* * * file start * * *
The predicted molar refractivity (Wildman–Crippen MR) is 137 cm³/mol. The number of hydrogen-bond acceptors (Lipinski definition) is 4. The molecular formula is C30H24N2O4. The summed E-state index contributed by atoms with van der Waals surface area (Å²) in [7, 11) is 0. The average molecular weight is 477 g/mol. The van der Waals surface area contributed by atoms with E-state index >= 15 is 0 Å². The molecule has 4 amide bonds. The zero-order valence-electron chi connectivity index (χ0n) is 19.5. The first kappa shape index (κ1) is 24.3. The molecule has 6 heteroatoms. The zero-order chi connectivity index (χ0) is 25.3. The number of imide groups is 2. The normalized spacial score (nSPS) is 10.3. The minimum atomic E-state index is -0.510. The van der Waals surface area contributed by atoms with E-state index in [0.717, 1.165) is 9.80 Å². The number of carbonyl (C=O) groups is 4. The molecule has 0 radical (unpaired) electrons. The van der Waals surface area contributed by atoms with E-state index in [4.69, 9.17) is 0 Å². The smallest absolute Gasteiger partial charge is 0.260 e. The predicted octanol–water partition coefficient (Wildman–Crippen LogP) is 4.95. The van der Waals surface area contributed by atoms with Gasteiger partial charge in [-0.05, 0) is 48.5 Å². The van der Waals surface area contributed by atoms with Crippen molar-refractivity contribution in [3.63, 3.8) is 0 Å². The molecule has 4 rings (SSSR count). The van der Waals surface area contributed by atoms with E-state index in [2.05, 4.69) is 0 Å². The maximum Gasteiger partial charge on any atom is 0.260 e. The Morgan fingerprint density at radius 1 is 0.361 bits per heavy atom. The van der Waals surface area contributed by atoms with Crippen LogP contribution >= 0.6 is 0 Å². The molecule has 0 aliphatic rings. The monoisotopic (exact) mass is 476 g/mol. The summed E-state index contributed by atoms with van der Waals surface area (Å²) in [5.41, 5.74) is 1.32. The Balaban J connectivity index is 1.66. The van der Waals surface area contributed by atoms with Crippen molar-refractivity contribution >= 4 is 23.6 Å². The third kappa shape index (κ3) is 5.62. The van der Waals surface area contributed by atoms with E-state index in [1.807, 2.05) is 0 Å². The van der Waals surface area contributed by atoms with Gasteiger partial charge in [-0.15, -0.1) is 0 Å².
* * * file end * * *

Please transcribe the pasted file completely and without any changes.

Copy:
The predicted molar refractivity (Wildman–Crippen MR) is 137 cm³/mol. The number of hydrogen-bond acceptors (Lipinski definition) is 4. The molecular formula is C30H24N2O4. The summed E-state index contributed by atoms with van der Waals surface area (Å²) in [7, 11) is 0. The average molecular weight is 477 g/mol. The van der Waals surface area contributed by atoms with E-state index >= 15 is 0 Å². The molecule has 4 amide bonds. The zero-order valence-electron chi connectivity index (χ0n) is 19.5. The first kappa shape index (κ1) is 24.3. The molecule has 6 heteroatoms. The zero-order chi connectivity index (χ0) is 25.3. The number of imide groups is 2. The normalized spacial score (nSPS) is 10.3. The minimum atomic E-state index is -0.510. The van der Waals surface area contributed by atoms with E-state index in [0.717, 1.165) is 9.80 Å². The number of carbonyl (C=O) groups is 4. The molecule has 0 radical (unpaired) electrons. The van der Waals surface area contributed by atoms with E-state index in [4.69, 9.17) is 0 Å². The smallest absolute Gasteiger partial charge is 0.260 e. The predicted octanol–water partition coefficient (Wildman–Crippen LogP) is 4.95. The van der Waals surface area contributed by atoms with Gasteiger partial charge in [-0.05, 0) is 48.5 Å². The van der Waals surface area contributed by atoms with Crippen molar-refractivity contribution in [3.63, 3.8) is 0 Å². The molecule has 4 rings (SSSR count). The van der Waals surface area contributed by atoms with E-state index in [2.05, 4.69) is 0 Å². The maximum Gasteiger partial charge on any atom is 0.260 e. The Morgan fingerprint density at radius 1 is 0.361 bits per heavy atom. The van der Waals surface area contributed by atoms with Crippen LogP contribution >= 0.6 is 0 Å². The molecule has 0 aliphatic rings. The monoisotopic (exact) mass is 476 g/mol. The summed E-state index contributed by atoms with van der Waals surface area (Å²) in [5.41, 5.74) is 1.32. The Balaban J connectivity index is 1.66. The van der Waals surface area contributed by atoms with Crippen molar-refractivity contribution >= 4 is 23.6 Å². The third kappa shape index (κ3) is 5.62. The van der Waals surface area contributed by atoms with E-state index in [1.807, 2.05) is 0 Å². The van der Waals surface area contributed by atoms with Gasteiger partial charge in [-0.15, -0.1) is 0 Å².